All This Fresh Snow Is Wonderful, But …

Baker Mountain woods after the snowstorm. Photo by Phil Brown.

When the snow finally stopped this week, we had about three feet of powder in Saranac Lake. On Thursday afternoon, I decided to check out the ski conditions on Baker Mountain, a small peak on the outskirts of the village.

My idea was to ski up the hiking trail and then descend through the woods. With this much snow, I wouldn’t have to worry about careering out of control and slamming into a tree.

Baker is a favorite of local residents (for hiking, not skiing), so I figured the trail would be broken in, and indeed it was. I followed a two-foot-deep trough about halfway up the mountain, removed my climbing skins, and prepared to descend.

I pushed off, glided for 10 feet, and came to a dead stop, sunk in powder up to my knees.

Hmmm … can there be such a thing as too much powder? In the Adirondacks?

I got back to the hiking trail and skied down that for a while. That was fun but not the same as schussing through unbroken powder.

I decided to give the powder another shot. On the way up, I had seen a steep line through open woods. Leaving the trail, I started descending along this line. All went well until my ski struck a hidden log. Luckily, I wasn’t going fast and the landing was soft.

I continued my slow descent without incident, popping out of the woods and back onto the trail shortly before the register.

My takeaway from this little excursion: if you’re planning to ski the backcountry this weekend, stick to trails that are broken in or, if you’re after unbroken powder, make sure the slope is steep enough to maintain your momentum.

Beware that the heavy snow has created an avalanche danger on slides and other avalanche-prone terrain. This warning goes double if you’re not familiar with the protocol for traveling through avalanche terrain or lack avalanche-rescue gear.

Brendan Wiltse, an experienced backcountry user, commented on the avalanche danger on the Explorer’s Facebook page Thursday: “Lots of whompfing and shooting cracks at 2100-2700 feet on south aspects in the high peaks yesterday. Wind slabs up high. Lots of signs of instability. Be careful out there.”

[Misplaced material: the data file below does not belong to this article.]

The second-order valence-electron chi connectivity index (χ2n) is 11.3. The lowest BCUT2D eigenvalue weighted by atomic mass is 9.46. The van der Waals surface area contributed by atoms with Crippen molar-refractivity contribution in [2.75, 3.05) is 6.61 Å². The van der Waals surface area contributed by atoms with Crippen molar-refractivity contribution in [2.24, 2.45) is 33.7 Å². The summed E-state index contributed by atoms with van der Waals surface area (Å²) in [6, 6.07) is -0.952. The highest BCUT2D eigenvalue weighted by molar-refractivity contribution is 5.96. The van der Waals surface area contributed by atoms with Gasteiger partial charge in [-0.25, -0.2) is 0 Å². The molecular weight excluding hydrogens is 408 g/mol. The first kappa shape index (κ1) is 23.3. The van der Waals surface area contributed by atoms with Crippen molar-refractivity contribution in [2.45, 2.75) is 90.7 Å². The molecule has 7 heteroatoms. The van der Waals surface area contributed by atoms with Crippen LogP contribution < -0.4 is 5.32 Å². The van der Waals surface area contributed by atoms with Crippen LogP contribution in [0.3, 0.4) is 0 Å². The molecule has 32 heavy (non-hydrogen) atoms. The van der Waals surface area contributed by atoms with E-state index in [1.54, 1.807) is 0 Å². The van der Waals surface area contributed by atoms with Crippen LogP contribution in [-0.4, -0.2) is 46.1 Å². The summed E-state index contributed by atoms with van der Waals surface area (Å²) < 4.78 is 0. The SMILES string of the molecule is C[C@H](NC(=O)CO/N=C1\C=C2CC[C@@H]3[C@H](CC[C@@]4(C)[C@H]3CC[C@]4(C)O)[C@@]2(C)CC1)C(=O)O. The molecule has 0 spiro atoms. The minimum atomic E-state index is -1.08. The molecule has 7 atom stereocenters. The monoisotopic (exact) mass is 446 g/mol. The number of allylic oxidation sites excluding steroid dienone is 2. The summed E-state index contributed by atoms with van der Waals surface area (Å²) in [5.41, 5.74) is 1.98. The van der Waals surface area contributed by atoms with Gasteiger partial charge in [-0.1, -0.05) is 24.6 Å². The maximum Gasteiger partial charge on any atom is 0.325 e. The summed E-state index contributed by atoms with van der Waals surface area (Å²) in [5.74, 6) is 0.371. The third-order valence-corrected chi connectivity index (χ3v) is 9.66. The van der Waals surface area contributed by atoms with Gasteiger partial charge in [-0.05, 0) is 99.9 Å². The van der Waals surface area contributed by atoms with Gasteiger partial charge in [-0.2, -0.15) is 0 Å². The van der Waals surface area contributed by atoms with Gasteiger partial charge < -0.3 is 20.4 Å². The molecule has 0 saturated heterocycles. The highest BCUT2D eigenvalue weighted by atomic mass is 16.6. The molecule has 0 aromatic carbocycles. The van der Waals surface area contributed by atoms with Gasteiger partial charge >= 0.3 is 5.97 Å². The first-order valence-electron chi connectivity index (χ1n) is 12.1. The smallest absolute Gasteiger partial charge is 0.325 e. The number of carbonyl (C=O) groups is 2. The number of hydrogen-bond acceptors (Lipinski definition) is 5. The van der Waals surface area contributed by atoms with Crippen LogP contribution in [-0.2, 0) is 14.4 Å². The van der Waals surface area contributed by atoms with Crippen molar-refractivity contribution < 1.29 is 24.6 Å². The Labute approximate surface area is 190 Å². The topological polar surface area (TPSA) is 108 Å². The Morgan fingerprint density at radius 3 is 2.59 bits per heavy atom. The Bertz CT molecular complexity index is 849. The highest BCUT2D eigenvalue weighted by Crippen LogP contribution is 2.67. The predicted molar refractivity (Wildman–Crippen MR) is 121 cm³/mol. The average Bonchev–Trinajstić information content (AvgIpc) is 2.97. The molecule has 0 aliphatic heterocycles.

The state Department of Environmental Conservation gives a more detailed warning: “The recent winter storm was accompanied by high winds and snowfall rates of 3 to 4 inches (7 to 10 cm) an hour resulting in more than 30 inches (75 cm) of snow on the higher peaks of the Adirondacks. The high winds transported snow to the leeward side of mountains producing deeper snows and cornices. Below freezing temperatures forecast through the weekend will slow bonding in the snowpack. Light snowfall continues to add to the total dropped from the storm and strong winds continue to add to leeward slopes, with potential for wind slab formation. Be cognizant of wind direction and those slopes prone to wind loading.”

Click here to read DEC’s advice for backcountry travelers in the High Peaks this weekend.

Three skiers head up the Jackrabbit Trail in Lake Placid on Thursday. Photo by Mike Lynch.

If you want to stay safe and avoid breaking trail, a popular trail like the Jackrabbit is a good bet. The trail runs 24 miles from Saranac Lake to Keene (there is another section near Paul Smiths).

Mike Lynch, who writes and photographs for the Explorer, ran into Josh Wilson, the executive director of the Barkeater Trails Alliance, which maintains the Jackrabbit, on the ski trail in Lake Placid on Thursday.

Josh expects that the most popular stretches of the Jackrabbit will be broken in by the weekend.

“Definitely the single biggest snowstorm I’ve seen in 10 to 12 years of living here, and certainly the best snow conditions we’ve had in a long time,” Josh remarked.

If you do find yourself breaking trail, be prepared to work up a sweat. Josh warns that it will be slow going: “Even for a fit person breaking trails, a half-mile per hour, perhaps slower if you’re not in good shape.”

About Phil Brown

Phil Brown edited the Adirondack Explorer from 1999 until his retirement in 2018. He continues to explore the park and to write for the publication and website.

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